- Journal Archives
- Volume 18
- Volume 17
- Volume 16
- Volume 15
- Volume 14
- Volume 13
- Volume 12
- Volume 11
- Volume 10
- Volume 9
- Volume 8
- Volume 7
- Volume 6
- Volume 5
- Volume 4
- Volume 3
- Volume 2
- Volume 1
Next time you hear your favorite song on the radio and whip out your smartphone to Google those hard-to-decipher lyrics, you may be asked to enter your credit card information before you can get them. That might be extreme, but there is little doubt that change is coming in the world of online song-lyrics.
In August 2009, music publishers Peermusic, BugMusic, and Warner/Chappell filed a copyright infringement lawsuit in the District Court for the Middle District of California against LiveUniverse, alleging infringement based on the posting of copyrighted song lyrics online. LiveUniverse is one of the world’s largest online entertainment networks, and is owned and operated by Myspace co-founder Brad Greenspan. The website allows millions of viewers to post and share videos, digital music, and, of course, song lyrics. Publishers collect royalties for songwriters and composers when their music or lyrics appear on the radio, television, and the Internet, but websites like LiveUniverse circumvent formalities and offer the lyrics for free. Peermusic was successful in gaining a preliminary injunction against LiveUniverse, and the company was ordered to remove any unlicensed or otherwise infringing content from the website.
LiveUniverse said, “Make me.”
As a result, U.S. District Judge George Wu held Greenspan and his company in contempt of the preliminary injunction, and ordered the websites be completely disabled. Seemingly fearless, LiveUniverse refuses to budge. Frustrated with the court’s inability to get Greenspan and his lyric-stealing site to play ball with an infringement action, attorneys representing Peermusic recently asked the court to grant them domain control over lyricsdownload.com, completealbumlyrics.com, and lyricsandsongs.com instead. The court has yet to do so, but has ordered Greenspan to pay costs and fees for failure to complete discovery obligations. It’s unclear why the court feels LiveUniverse is any more likely to comply with this order than those previously issued.
In any case, is appears Greenspan and his company are winning the stand-off, stating the content is gone when in fact it remains accessible on the site. “This is just a small distraction effort by Peermusic and its attorneys Arent Fox, LLC to disrupt, halt our business and intimidate small business,” Greenspan said in an e-mail. “As of this moment, the lyrics that plaintiffs wanted removed to the best of our knowledge have been removed.” That knowledge must be pretty limited.
With the steady decline of revenue generated in the music business, it should come as no surprise that music publishers are going after anyone and everyone who might possibly be technically infringing on its copyrighted content, thereby seeking to monetize every potential use of copyrighted material online. Surely, the goal of this on-going litigation is to either force licensing agreements for the display of lyrics online, or for music publishers themselves to gain a monopoly over the monetization of online lyrics.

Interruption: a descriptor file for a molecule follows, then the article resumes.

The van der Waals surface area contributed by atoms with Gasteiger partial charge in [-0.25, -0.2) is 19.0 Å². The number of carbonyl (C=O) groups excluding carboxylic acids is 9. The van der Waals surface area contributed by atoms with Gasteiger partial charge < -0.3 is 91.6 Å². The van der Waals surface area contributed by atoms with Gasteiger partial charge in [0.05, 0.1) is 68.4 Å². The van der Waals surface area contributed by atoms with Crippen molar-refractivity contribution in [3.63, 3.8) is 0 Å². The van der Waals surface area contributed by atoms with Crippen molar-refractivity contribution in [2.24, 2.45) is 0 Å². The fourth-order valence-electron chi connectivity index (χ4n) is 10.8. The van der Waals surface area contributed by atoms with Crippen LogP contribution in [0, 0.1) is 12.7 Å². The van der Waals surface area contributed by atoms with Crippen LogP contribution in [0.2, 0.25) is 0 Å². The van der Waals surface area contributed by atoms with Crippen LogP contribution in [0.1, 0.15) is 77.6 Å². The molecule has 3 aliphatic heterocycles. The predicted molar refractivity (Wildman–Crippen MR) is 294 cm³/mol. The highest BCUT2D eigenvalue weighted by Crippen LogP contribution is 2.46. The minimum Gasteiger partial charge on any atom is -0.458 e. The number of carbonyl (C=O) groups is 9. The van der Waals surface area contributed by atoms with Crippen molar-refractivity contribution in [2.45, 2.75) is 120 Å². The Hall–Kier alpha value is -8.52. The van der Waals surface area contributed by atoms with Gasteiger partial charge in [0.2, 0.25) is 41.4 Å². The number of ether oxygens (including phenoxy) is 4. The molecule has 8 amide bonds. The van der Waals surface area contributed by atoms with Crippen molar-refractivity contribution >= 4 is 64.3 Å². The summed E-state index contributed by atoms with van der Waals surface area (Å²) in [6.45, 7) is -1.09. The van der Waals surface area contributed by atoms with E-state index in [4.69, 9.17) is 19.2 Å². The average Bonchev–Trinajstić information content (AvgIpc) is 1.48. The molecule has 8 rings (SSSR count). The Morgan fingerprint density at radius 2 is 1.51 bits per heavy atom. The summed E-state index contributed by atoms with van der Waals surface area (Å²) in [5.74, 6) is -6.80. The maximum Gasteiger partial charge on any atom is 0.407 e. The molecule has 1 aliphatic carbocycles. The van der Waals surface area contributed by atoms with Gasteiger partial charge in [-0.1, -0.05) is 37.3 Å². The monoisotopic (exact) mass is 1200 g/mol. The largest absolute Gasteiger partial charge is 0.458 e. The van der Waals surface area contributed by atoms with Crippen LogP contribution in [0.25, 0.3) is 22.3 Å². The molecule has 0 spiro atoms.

Perhaps the more interesting aspect of this case is Greenspan’s lack of response to the infringement suit. The music industry is notorious for its overuse of the 1976 Copyright Act to either scare or sue potential infringers into submission. The success of this strategy has varied (think Jammie Thomas-Rasset), but the almost complete lack of cooperation by LiveUniverse indicates that perhaps those lawsuits aren’t quite what they used to be. One possibility is that Greenspan has little time for anything other than his mission to save MySpace. If not, then his conduct begs the question: Is copyright protection increasingly becoming an abstract concept instead of an enforceable statute? Do infringers even care?
In reality, LiveUniverse will likely end up complying with the judicial order to remove the infringing lyrics. If and when that occurs, the door for music publishers to charge fees for accessing song lyrics will open — though the battle to control lyrics posted online is likely futile. Let’s hope it stays that way.
– Lauren Kilgore
Tagged with: advertising • Arent Fox • Brad Greenspan • BugMusic • contempt • contracts • copyright • copyright infringement • courts • creative content • entertainment • George Wu • Google • government • III v. LiveUniverse • intellectual property • internet • lawsuits • licensing • LiveUniverse • Ltd. • media • music • music publishing • MySpace • Peermusic • preliminary injunction • progress • song lyrics • technology • Warner/Chappell
Recent Blog Posts
- Former Cardinals Executive Pleads Guilty to Hacking, But Will the Cardinals Pay the Price?
- Making a Murder – Technology in Forensic Evidence Questioned
- Is “smart gun” technology the future of gun safety?
- Why High-Profile Athletes’ Defamation Lawsuits Against Al Jazeera Are Nothing More Than a Hail Mary
- Executives of a Chinese Online Video-Sharing Service Provider Stood Trial for Internet Pornography
- The Rise of ‘Swatting’
Tagsadvertising antitrust Apple books career celebrities contracts copyright copyright infringement courts creative content criminal law entertainment Facebook FCC film/television financial First Amendment games Google government intellectual property internet JETLaw journalism lawsuits legislation media medicine Monday Morning JETLawg music NFL patents privacy progress publicity rights radio social networking sports Supreme Court of the United States (SCOTUS) technology telecommunications trademarks Twitter U.S. Constitution